Tips for making an effective transition – before you apply or when you are selected
|Think about what you want to be known for as a manager - how people will describe what it’s like to work with you. The reputation you envision is yours to create.|
|The change from being an individual contributor to management can feel uncertain at times. Acknowledge that you don’t know everything, and be open to advice and feedback. Accept that there will be an adjustment period where you will have to learn and practice new skills, and in so doing you will regain confidence.|
|When you start a management role, your first instinct may be to focus on the work and the problems you are expected to solve. Reset your focus to develop and manage a team that capably meets the objectives that have been set for your area. No manager succeeds alone.|
|Assume that everyone wants to do their best for the United Nations. You may have worked with some of your team members before, and others are new to you. Start fresh with each person, letting everyone know that you are focused on the shared goals as well as their individual aspirations. You may find it helpful to read the article, How to Manage Your Former Peers, from the Harvard Business Review.|
|Open the checklist to think about areas where you need to transition your skills. Use the resources here and throughout the Organization to build your knowledge, skills and relationships.|
Practical things you need to know and do at the start
Developing your support network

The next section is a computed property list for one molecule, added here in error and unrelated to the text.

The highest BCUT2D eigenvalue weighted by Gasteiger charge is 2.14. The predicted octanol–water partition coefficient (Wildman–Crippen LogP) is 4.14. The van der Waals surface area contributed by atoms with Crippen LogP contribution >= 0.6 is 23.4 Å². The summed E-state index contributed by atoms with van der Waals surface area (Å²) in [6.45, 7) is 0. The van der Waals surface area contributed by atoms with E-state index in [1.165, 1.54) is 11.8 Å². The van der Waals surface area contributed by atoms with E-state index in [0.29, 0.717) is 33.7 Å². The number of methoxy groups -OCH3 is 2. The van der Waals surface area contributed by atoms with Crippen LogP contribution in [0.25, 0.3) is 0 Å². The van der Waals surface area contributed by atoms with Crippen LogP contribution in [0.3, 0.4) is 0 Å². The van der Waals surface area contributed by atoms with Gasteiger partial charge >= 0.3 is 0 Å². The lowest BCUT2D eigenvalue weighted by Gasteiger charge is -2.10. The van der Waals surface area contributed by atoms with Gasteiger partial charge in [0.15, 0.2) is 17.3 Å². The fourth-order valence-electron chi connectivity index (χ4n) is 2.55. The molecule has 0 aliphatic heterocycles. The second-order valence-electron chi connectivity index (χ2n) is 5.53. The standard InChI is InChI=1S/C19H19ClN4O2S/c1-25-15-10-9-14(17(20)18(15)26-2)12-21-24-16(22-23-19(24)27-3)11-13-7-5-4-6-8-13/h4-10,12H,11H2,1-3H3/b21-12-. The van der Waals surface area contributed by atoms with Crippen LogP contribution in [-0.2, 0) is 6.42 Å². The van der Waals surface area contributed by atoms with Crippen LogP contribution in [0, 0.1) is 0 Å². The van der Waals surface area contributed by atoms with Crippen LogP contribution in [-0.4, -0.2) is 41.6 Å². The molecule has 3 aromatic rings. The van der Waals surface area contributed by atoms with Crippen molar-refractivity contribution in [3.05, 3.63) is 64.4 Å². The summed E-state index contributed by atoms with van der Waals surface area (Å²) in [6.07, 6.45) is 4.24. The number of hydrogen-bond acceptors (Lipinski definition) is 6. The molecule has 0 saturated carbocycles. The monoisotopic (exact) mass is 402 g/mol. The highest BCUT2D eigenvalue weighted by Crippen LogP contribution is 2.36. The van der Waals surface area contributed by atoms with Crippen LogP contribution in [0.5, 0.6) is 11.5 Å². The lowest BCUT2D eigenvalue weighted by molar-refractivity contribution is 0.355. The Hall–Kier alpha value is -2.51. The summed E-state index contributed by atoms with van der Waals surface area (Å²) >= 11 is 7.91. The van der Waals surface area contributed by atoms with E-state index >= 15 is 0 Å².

- A colleague who is known as a great team leader
- The manager with skill in persuasive presentations
- The colleague who has upper management’s trust
- Someone with a low-stress way of managing the competing demands
Fostering a good relationship with your manager
- Knowledge – do your homework on all of the background related to what you are doing and what is expected. It is not your manager’s job to educate you; he/she will appreciate that you demonstrate having the knowledge base by sharing your analysis and forward-thinking ideas.
- Loyalty – If you expect your manager to back you up when things get tough, and to help you promote initiatives that require persuasion, then you must also do the same. Handle public situations with diplomacy and tact and have private conversations with your manager to agree on a united front.
- Competence – proactively move the agenda forward—don’t add burdens for your manager to carry. He or she wants to see that you can be counted on to manage the effort of your team to produce the results. When something blocks the effort, acknowledge the problem and work with your team to find another way.
Getting started with your Profile
The Profile of an Effective UN Manager sets out the key expectations that the UN Secretariat has of its managers. Use the profile to self-assess your knowledge and skills against the expectations. The related supporting tools and resources to meet the requirements of each expectation listed in the profile are available to staff in all duty stations here on the HR Portal, and serve as just-in-time resources to supplement face-to-face learning programmes.